By Guest Columnist JANICE L. MATHIS, vice president of legal affairs for the Rainbow Push Coalition in Atlanta
I confess to bias toward North Carolina. My mom went to North Carolina Agriculture & Technical University (A & T) at a time when higher education opportunities for African American women were miniscule.
My dad helped send Jesse Jackson to A & T. Watching ACC basketball was not a small factor in choosing Duke University. Research Triangle Park, former North Carolina Gov. Terry Sanford, summers during high school at Bennett College all leave me favorably predisposed toward North Carolina.
But early on I also heard the siren song of Atlanta. Daddy went to graduate school at Atlanta University. We rode the train from Greenville to visit him. We stayed and ate at Paschal’s Motor Hotel and Restaurant. It was magical.
Greenville is half-way between Atlanta and Charlotte, just about the way my heart is torn between the two cities. It is not surprising that I agree with those who tout Charlotte’s rise as a national political power.
I joke with my elected official friends in Atlanta. “How can you scare a Georgia politician? Mention Charlotte.”
All humor is based on a whacked out version of the truth. North Carolina has embraced its HBCU’s (historically black colleges and universities). Nobody talks about consolidating A & T or Johnson C. Smith or North Carolina Central. North Carolina built the Research Triangle Park, linking and leveraging the power of North Carolina State, Duke and Chapel Hill.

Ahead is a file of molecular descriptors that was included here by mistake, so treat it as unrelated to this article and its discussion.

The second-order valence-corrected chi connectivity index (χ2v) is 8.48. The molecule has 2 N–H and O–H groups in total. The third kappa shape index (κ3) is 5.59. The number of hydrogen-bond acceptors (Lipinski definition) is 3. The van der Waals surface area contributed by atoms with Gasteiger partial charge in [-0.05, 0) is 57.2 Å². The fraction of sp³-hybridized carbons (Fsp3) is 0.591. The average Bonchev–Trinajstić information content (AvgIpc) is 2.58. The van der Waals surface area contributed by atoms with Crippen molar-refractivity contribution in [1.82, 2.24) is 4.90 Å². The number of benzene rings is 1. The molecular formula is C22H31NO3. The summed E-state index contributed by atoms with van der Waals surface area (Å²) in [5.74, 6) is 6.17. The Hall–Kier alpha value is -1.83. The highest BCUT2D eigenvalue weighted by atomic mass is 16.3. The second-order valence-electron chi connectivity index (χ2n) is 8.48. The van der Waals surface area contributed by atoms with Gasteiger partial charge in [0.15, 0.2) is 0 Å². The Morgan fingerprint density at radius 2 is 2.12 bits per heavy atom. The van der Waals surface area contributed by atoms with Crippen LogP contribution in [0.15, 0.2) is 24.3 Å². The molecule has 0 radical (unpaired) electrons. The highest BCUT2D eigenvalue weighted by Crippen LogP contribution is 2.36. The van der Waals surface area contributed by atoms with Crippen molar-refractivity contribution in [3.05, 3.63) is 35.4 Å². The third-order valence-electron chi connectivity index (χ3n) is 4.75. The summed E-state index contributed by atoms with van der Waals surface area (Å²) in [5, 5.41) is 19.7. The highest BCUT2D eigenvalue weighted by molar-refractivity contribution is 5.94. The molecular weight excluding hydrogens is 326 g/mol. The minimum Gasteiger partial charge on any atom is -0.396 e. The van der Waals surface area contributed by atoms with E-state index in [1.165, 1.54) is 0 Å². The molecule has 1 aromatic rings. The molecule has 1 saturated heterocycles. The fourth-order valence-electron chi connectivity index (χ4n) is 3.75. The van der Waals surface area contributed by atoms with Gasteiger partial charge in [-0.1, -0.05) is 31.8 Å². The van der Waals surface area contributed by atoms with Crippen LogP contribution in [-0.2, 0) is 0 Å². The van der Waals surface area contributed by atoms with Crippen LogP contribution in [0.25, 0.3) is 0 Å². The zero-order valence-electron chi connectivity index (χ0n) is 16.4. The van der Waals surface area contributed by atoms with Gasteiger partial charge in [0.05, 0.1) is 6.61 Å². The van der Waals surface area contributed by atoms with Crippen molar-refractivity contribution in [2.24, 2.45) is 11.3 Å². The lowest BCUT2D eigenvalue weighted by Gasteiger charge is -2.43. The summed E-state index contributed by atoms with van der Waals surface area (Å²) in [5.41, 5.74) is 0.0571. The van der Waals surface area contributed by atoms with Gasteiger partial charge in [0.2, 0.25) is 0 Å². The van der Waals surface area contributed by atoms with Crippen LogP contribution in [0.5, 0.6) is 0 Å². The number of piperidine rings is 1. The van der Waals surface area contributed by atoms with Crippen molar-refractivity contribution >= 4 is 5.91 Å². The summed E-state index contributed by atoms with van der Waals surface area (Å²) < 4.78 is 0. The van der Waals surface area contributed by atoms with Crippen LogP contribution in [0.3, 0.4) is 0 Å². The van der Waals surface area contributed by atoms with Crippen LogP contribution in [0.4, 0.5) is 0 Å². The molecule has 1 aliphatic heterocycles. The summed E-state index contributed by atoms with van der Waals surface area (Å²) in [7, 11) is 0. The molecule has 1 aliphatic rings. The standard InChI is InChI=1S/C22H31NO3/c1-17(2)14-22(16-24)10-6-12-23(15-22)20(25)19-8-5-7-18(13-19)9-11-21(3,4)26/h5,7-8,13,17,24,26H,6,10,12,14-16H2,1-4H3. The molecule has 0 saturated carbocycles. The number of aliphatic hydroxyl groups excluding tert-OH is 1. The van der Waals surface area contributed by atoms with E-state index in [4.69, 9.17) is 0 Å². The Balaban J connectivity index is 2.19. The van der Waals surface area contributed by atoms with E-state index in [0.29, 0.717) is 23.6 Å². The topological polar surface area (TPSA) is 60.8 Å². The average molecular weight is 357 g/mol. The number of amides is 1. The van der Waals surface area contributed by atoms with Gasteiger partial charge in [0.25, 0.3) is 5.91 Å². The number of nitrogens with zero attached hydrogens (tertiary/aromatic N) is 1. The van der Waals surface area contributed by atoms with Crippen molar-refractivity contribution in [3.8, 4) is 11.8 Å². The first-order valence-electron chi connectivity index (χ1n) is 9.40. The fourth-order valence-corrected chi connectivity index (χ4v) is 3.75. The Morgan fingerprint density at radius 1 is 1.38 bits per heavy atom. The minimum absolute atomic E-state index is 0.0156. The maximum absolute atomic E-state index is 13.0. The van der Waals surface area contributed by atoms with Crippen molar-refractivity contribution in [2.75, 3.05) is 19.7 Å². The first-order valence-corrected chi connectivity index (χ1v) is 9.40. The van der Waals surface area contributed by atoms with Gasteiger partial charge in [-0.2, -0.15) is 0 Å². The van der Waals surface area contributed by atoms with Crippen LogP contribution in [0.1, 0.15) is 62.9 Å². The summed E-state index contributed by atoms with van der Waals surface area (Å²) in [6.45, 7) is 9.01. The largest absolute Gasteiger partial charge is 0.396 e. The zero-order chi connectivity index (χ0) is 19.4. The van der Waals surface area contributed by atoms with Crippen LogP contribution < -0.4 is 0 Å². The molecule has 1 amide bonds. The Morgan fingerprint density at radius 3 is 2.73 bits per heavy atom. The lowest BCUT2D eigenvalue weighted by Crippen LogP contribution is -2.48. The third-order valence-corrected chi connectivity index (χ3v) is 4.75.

North Carolina has terrible roads and great schools.
Georgia has great roads and terrible schools.
North Carolina has dedicated funding for mass transit. Last July, Georgians defeated the T-SPLOST — the regional transportation sales tax, delaying or perhaps killing realistic options for saner transportation across metro Atlanta.
Now Charlotte Mayor Anthony Foxx is the nominee to become secretary of the U.S. Department of Transportation for President Barack Obama. The president also has tapped U.S. Rep. Mel Watt (D-North Carolina) to be his nominee as director of the Federal Housing Finance Agency.
North Carolina is gaining clout and recognition because its voters reject knee-jerk reactions in favor of common sense bi-partisan solutions.
Watching the Opera Carolina perform in Charlotte before a very diverse audience, it is easy to see why the Queen City is becoming a political and economic power center in North Carolina and the Southeast. Borrowing a phrase from Atlanta’s past, Charlotte seems too busy to hate.
To move forward, perhaps Atlanta must look in its rear view mirror.
A few weeks ago, as civic leader Ingrid Saunders Jones gave the first of several swan songs of her storied career at the Coca-Cola Company, she advised a stellar crowd to be intentional about preserving what is exceptional about Atlanta.
I couldn’t agree more.